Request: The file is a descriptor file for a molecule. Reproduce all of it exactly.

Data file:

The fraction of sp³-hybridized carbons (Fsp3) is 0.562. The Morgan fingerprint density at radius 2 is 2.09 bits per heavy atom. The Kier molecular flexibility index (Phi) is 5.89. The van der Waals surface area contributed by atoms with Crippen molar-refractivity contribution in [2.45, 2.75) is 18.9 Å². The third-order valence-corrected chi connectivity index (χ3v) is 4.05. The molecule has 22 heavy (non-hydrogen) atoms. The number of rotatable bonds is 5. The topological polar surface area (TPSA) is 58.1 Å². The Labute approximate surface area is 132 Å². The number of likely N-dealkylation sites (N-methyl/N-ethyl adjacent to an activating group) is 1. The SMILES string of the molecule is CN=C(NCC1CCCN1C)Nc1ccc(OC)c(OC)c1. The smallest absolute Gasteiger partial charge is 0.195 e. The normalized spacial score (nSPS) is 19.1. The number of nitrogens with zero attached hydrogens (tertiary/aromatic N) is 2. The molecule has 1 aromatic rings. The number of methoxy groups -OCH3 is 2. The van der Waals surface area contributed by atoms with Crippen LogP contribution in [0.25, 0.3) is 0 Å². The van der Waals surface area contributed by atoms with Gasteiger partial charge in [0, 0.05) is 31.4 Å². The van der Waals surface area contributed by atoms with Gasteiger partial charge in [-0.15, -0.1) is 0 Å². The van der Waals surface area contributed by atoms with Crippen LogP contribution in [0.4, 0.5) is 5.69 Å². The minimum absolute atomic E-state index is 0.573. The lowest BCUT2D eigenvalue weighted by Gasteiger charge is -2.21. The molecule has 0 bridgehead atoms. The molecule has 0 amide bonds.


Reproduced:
The fraction of sp³-hybridized carbons (Fsp3) is 0.562. The Morgan fingerprint density at radius 2 is 2.09 bits per heavy atom. The Kier molecular flexibility index (Phi) is 5.89. The van der Waals surface area contributed by atoms with Crippen molar-refractivity contribution in [2.45, 2.75) is 18.9 Å². The third-order valence-corrected chi connectivity index (χ3v) is 4.05. The molecule has 22 heavy (non-hydrogen) atoms. The number of rotatable bonds is 5. The topological polar surface area (TPSA) is 58.1 Å². The Labute approximate surface area is 132 Å². The number of likely N-dealkylation sites (N-methyl/N-ethyl adjacent to an activating group) is 1. The SMILES string of the molecule is CN=C(NCC1CCCN1C)Nc1ccc(OC)c(OC)c1. The smallest absolute Gasteiger partial charge is 0.195 e. The normalized spacial score (nSPS) is 19.1. The number of nitrogens with zero attached hydrogens (tertiary/aromatic N) is 2. The molecule has 1 aromatic rings. The number of methoxy groups -OCH3 is 2. The van der Waals surface area contributed by atoms with Crippen LogP contribution in [0.25, 0.3) is 0 Å². The van der Waals surface area contributed by atoms with Gasteiger partial charge in [0, 0.05) is 31.4 Å². The van der Waals surface area contributed by atoms with Gasteiger partial charge in [-0.15, -0.1) is 0 Å². The van der Waals surface area contributed by atoms with Crippen LogP contribution in [0.4, 0.5) is 5.69 Å². The minimum absolute atomic E-state index is 0.573. The lowest BCUT2D eigenvalue weighted by Gasteiger charge is -2.21. The molecule has 0 bridgehead atoms. The molecule has 0 amide bonds.